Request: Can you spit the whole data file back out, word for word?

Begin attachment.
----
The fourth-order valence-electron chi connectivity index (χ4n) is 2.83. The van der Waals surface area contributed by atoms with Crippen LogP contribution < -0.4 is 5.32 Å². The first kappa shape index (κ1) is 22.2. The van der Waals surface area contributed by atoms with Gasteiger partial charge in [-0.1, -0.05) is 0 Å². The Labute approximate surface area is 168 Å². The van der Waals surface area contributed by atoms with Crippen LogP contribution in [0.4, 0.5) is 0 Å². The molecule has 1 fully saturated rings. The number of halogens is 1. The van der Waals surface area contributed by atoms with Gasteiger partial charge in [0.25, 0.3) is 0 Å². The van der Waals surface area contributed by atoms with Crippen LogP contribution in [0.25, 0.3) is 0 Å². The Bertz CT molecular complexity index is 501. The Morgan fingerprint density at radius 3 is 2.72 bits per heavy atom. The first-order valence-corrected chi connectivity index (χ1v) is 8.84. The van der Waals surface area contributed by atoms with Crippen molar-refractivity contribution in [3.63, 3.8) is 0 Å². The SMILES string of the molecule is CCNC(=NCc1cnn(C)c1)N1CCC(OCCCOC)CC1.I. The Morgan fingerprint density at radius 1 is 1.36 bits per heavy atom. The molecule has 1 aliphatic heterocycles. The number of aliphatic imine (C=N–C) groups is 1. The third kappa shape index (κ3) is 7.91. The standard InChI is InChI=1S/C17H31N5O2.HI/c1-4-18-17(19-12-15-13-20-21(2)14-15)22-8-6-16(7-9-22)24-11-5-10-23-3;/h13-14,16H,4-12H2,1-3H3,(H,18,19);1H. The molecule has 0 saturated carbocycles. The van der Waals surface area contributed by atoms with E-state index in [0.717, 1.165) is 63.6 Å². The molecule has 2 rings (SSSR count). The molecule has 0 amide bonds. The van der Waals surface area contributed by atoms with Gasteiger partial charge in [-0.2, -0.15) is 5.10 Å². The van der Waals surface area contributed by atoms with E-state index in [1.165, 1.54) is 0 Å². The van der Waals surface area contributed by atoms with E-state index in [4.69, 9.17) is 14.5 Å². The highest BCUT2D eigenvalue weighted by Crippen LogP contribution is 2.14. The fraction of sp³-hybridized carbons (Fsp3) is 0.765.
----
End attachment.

The fourth-order valence-electron chi connectivity index (χ4n) is 2.83. The van der Waals surface area contributed by atoms with Crippen LogP contribution < -0.4 is 5.32 Å². The first kappa shape index (κ1) is 22.2. The van der Waals surface area contributed by atoms with Gasteiger partial charge in [-0.1, -0.05) is 0 Å². The Labute approximate surface area is 168 Å². The van der Waals surface area contributed by atoms with Crippen LogP contribution in [0.4, 0.5) is 0 Å². The molecule has 1 fully saturated rings. The number of halogens is 1. The van der Waals surface area contributed by atoms with Gasteiger partial charge in [0.25, 0.3) is 0 Å². The van der Waals surface area contributed by atoms with Crippen LogP contribution in [0.25, 0.3) is 0 Å². The Bertz CT molecular complexity index is 501. The Morgan fingerprint density at radius 3 is 2.72 bits per heavy atom. The first-order valence-corrected chi connectivity index (χ1v) is 8.84. The van der Waals surface area contributed by atoms with Crippen molar-refractivity contribution in [3.63, 3.8) is 0 Å². The SMILES string of the molecule is CCNC(=NCc1cnn(C)c1)N1CCC(OCCCOC)CC1.I. The Morgan fingerprint density at radius 1 is 1.36 bits per heavy atom. The molecule has 1 aliphatic heterocycles. The number of aliphatic imine (C=N–C) groups is 1. The third kappa shape index (κ3) is 7.91. The standard InChI is InChI=1S/C17H31N5O2.HI/c1-4-18-17(19-12-15-13-20-21(2)14-15)22-8-6-16(7-9-22)24-11-5-10-23-3;/h13-14,16H,4-12H2,1-3H3,(H,18,19);1H. The molecule has 0 saturated carbocycles. The van der Waals surface area contributed by atoms with E-state index in [0.717, 1.165) is 63.6 Å². The molecule has 2 rings (SSSR count). The molecule has 0 amide bonds. The van der Waals surface area contributed by atoms with Gasteiger partial charge in [-0.2, -0.15) is 5.10 Å². The van der Waals surface area contributed by atoms with E-state index in [1.165, 1.54) is 0 Å². The van der Waals surface area contributed by atoms with E-state index in [4.69, 9.17) is 14.5 Å². The highest BCUT2D eigenvalue weighted by Crippen LogP contribution is 2.14. The fraction of sp³-hybridized carbons (Fsp3) is 0.765.